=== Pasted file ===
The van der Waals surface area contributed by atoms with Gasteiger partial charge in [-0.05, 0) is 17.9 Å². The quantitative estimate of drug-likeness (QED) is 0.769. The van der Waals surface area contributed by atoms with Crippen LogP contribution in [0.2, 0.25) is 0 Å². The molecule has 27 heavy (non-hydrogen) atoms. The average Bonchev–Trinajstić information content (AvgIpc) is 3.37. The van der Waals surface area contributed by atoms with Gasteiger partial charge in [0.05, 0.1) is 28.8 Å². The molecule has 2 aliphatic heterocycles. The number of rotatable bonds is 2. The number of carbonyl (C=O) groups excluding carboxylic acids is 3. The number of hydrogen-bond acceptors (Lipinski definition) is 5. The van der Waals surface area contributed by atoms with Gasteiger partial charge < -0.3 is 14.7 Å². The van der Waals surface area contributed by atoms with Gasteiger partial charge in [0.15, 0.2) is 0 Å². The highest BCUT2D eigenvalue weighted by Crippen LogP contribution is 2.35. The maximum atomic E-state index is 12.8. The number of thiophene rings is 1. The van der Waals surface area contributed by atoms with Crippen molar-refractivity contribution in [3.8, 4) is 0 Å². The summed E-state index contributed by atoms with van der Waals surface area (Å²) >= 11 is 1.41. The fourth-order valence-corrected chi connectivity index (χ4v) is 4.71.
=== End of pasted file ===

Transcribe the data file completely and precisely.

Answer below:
The van der Waals surface area contributed by atoms with Gasteiger partial charge in [-0.05, 0) is 17.9 Å². The quantitative estimate of drug-likeness (QED) is 0.769. The van der Waals surface area contributed by atoms with Crippen LogP contribution in [0.2, 0.25) is 0 Å². The molecule has 27 heavy (non-hydrogen) atoms. The average Bonchev–Trinajstić information content (AvgIpc) is 3.37. The van der Waals surface area contributed by atoms with Gasteiger partial charge in [0.05, 0.1) is 28.8 Å². The molecule has 2 aliphatic heterocycles. The number of rotatable bonds is 2. The number of carbonyl (C=O) groups excluding carboxylic acids is 3. The number of hydrogen-bond acceptors (Lipinski definition) is 5. The van der Waals surface area contributed by atoms with Gasteiger partial charge < -0.3 is 14.7 Å². The van der Waals surface area contributed by atoms with Gasteiger partial charge in [0.15, 0.2) is 0 Å². The highest BCUT2D eigenvalue weighted by Crippen LogP contribution is 2.35. The maximum atomic E-state index is 12.8. The number of thiophene rings is 1. The van der Waals surface area contributed by atoms with Crippen molar-refractivity contribution in [3.8, 4) is 0 Å². The summed E-state index contributed by atoms with van der Waals surface area (Å²) >= 11 is 1.41. The fourth-order valence-corrected chi connectivity index (χ4v) is 4.71.